According to the BBC, ten MPs from the two largest political parties were given tickets to the UEFA Euro 2020 Championship, as well as other major athletic events.
Eight Conservative Party MPs and two Labour Party MPs were each given tickets costing between £1,537.60 and £3,457, with the two Labour Party members sitting in the Shadow Cabinet.
Power Leisure Bookmakers provided Labour Party Shadow Whip Mark Tami MP a £1,961 ticket to the England vs. Germany match, while Entain awarded Labour Party Shadow Education Minister Toby Perkins MP a £3,457 ticket to the England vs. Denmark match.
Meanwhile, Entain gave tickets to the England vs. Denmark semi-final match to Scott Benton MP, Philip Davies MP – a long-time backer of the betting and gaming sector – Esther McVey MP, and Laurence Robertson MP, all for the same price as Perkins’ ticket.
Scott Benton has received a large number of tickets, including a £1,537.60 ticket to the England v Czech Republic group round match from Gamesys Group, a £1,400 hospitality package from the Betting and Gaming Council (BGC), and a £1,100 Wimbledon ticket from Entain.
The betting and gaming sector gave the Blackpool South MP a total of £7,500 in football, tennis, and horse racing tickets.
Additionally, the same corporation, the holding group behind Ladbrokes and Coral, gave Shipley representative Davies and Tatton MP McVay £1,100 Wimbldeon tickets.
Matt Zarb-Cousin, Director of Clean Up Gambling said: “While the government reviews our gambling laws, it’s no surprise to see the betting industry on a charm offensive.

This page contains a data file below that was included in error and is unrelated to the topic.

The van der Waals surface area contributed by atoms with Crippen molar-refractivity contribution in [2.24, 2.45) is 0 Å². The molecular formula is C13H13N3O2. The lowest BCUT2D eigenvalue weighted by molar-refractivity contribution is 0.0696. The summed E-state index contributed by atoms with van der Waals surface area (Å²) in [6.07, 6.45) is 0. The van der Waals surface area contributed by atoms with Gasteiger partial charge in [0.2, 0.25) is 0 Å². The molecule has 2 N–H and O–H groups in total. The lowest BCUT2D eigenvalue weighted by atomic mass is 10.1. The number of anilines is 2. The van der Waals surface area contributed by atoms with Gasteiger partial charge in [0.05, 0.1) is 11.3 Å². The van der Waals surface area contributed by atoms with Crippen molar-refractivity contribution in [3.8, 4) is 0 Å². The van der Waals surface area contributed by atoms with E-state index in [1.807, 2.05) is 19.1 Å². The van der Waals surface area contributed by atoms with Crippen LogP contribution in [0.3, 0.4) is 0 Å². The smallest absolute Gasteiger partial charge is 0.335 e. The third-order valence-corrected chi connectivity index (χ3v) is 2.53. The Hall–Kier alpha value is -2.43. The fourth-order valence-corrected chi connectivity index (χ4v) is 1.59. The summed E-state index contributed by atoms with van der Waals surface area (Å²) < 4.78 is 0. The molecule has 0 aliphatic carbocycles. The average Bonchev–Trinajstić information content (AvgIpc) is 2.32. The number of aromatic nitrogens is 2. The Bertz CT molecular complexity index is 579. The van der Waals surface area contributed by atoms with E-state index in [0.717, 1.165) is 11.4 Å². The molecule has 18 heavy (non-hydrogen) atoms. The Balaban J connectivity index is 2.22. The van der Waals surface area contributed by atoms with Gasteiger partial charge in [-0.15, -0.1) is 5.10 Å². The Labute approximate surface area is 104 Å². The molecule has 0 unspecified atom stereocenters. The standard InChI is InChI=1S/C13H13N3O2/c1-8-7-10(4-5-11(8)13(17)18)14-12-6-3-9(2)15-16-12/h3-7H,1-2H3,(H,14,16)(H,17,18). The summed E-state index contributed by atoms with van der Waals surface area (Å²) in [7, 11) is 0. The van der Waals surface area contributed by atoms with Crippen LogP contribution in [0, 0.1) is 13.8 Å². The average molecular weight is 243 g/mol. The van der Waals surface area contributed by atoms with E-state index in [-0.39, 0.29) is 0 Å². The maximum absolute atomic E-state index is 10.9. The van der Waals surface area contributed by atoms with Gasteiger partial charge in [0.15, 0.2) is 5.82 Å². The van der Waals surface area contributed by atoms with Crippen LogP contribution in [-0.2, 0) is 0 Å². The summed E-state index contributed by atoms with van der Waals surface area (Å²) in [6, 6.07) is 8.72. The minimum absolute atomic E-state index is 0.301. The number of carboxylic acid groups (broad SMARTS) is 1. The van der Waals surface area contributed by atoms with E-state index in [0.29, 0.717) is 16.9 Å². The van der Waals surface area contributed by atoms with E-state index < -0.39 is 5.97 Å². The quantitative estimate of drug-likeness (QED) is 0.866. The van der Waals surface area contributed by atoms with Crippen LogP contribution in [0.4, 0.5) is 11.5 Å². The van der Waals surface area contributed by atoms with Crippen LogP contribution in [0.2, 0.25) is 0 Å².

“Thankfully the vast majority of MPs are in favour of gambling reform, but legislators should think twice about accepting hospitality from a sector that derives the majority of its profits from people experiencing harm.”
Furthermore, according to statistics published by the BBC in 2017, sports and betting industries topped the list of gift and hospitality givers to British MPs.
All MPs are required by parliamentary regulations to declare any gifts or hospitality that could affect their words, actions, or decisions as legislators.
The news comes as the UK government continues its review of the 2005 Gambling Act, which has seen the relationship between sports and the betting industry, particularly football, come under increased scrutiny.
A ban on sponsorship deals between sports teams and gambling companies has been highlighted as a potential conclusion of the study, which is said to have the support of Prime Minister Boris Johnson and his cabinet, forcing Premier League clubs to address the future of their sponsorship deals in March.